In sum, in the European Union, there is a need to clarify laws that are related to the management of information, and it is great to see Information Commissioner Graham giving guidance openly. We have to treat Data as the precious resource it deserves in our information-based society, merely because its mismanagement can cost us all, and not just in the E.U. With respect to a certain pension fund data management disaster I witnessed firsthand, it led, in part, to the loss of billions of dollars.

Data Stewardship and the Promotion of Data Protection – Are You Vigilant Enough to Stop A Trainwreck?

If you are asked to be a Database Cop, and you follow the code of ethics of your organisation, especially a public organisation (i.e. working by the book), erstwhile assuming that you are in a hostile environment, rampant with Workplace Bullyingwhen, or better yet, where is a DBA supposed to stop when protecting public data? I am very passionate about our job as protector of the data - and for more on this subject, please read Brad McGehee’s DBA Code of Conduct because if you see multiple faults, and maybe four as I did, then you should do all you can to avoid a trainwreck for your respective organisation because just like an Airplane, it could only take two chains of error before the plane hits the ground. Brad lays out a clear path to follow. Also, pay special attention perhaps to my comment at the end which is in reference to the two government organisations who are working on my behalf (and provided with stacks of evidence also, being as municieux as a DBA should be) to take judicial action in opposition to our state pension plans’ violation of both Federal and Provincial laws, followed by Human Rights violations.
Much of my negative energy from that disastrous experience (a bit like what Canadian Diplomat Colvin is living through now perhaps, to the extreme of Prime Minister Harper proroguing parliament to conceal the issue during the Olympics, as well as extend our MPs holidays) has been vented out within the scrolls of this blog over this past year employing altruism, introspection and sublimation, both mature Defence Mechanisms. The latter, I was informed of only just recently, certainly makes judging specific psychological behavioural traits. The hundred-twenty thousand plus visitors are appreciated I might add with a kind gesture (Cum numine benigno). Further, your comments are welcome (although frightenting scarce on the Blogger version), or you can just stop on by as I shall continue to use digital photos for eye candy too. The real world isn't so beautiful, but at least I can maintain my idealism through photographs!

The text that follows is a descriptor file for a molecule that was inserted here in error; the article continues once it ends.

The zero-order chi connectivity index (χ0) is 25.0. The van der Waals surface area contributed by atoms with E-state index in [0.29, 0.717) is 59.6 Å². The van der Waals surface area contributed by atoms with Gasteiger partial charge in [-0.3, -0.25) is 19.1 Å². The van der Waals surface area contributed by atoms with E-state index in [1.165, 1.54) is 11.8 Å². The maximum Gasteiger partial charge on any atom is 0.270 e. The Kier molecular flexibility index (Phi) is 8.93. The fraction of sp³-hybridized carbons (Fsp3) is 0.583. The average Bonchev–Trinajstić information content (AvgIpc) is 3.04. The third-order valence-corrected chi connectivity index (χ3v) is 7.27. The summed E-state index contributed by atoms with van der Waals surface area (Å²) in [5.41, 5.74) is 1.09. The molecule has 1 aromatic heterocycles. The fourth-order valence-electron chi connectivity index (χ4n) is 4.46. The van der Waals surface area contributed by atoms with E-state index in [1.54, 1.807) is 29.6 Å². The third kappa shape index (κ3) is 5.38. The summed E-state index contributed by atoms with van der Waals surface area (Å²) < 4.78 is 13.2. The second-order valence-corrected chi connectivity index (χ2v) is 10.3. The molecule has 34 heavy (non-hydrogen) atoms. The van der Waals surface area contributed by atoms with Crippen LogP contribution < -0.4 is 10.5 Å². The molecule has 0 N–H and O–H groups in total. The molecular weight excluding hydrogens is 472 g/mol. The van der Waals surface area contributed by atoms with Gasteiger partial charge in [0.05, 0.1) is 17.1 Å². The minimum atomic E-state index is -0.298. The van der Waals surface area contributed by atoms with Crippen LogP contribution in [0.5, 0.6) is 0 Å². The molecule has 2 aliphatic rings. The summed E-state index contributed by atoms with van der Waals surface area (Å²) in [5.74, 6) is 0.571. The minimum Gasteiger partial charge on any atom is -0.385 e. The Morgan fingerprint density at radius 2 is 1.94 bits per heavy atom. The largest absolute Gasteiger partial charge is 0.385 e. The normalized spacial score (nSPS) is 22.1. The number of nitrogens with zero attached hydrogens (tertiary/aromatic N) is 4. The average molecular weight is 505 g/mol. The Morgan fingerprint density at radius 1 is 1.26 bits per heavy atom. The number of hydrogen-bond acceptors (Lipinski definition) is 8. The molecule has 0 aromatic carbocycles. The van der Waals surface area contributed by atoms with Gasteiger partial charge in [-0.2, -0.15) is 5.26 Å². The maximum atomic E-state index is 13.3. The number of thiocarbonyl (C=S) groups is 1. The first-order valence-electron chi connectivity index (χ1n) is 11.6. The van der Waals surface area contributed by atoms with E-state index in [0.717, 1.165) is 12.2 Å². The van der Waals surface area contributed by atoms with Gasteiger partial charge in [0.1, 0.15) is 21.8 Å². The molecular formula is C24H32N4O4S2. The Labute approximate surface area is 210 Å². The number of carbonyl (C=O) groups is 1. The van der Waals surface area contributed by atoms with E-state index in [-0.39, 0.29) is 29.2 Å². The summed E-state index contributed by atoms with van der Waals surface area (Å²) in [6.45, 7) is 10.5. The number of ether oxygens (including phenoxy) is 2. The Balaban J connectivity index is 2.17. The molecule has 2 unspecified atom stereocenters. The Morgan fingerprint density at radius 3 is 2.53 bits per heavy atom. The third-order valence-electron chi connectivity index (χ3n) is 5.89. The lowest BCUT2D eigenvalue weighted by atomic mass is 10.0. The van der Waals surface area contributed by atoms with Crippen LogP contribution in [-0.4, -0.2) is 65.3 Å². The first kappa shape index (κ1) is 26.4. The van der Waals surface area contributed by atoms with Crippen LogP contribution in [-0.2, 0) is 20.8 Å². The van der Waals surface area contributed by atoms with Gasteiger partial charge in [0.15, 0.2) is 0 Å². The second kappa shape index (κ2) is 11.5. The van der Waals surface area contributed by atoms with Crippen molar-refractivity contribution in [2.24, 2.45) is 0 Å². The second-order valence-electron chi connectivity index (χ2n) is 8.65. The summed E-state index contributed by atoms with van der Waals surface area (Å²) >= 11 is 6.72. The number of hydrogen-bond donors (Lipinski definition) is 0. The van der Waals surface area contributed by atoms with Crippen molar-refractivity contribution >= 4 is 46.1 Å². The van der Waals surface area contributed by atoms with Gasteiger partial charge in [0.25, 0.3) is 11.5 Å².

Microsoft has just showed their appreciation earlier this year by passing on the Most Valuable Professional Award for SQL Server. I have to admit that I thought it just slipped by since I didn't hear from my gracious guide, Simran Chaudry, MVP Lead for Canada, until I finally got around to catching up with my e-mail inbox flood. I have needed some downtime after travelling three times within the past month or so - first of the three trips was to Cambridge as you can see below. There was lot of family to catch up with there, plus with the Simple Talk editors at a certain famous Dim Sum place on Regent Street.

Some tasks can seem endless and require years to do, but they have to be done (or so they told themselves while working on this King's College Chapel Cieling).

Next up...The face of data protection in the United Kingdom: Chris Graham, and his recent Parliamentary Committee Hearing.

Interesting Data Stewardship References, if the subject interests you: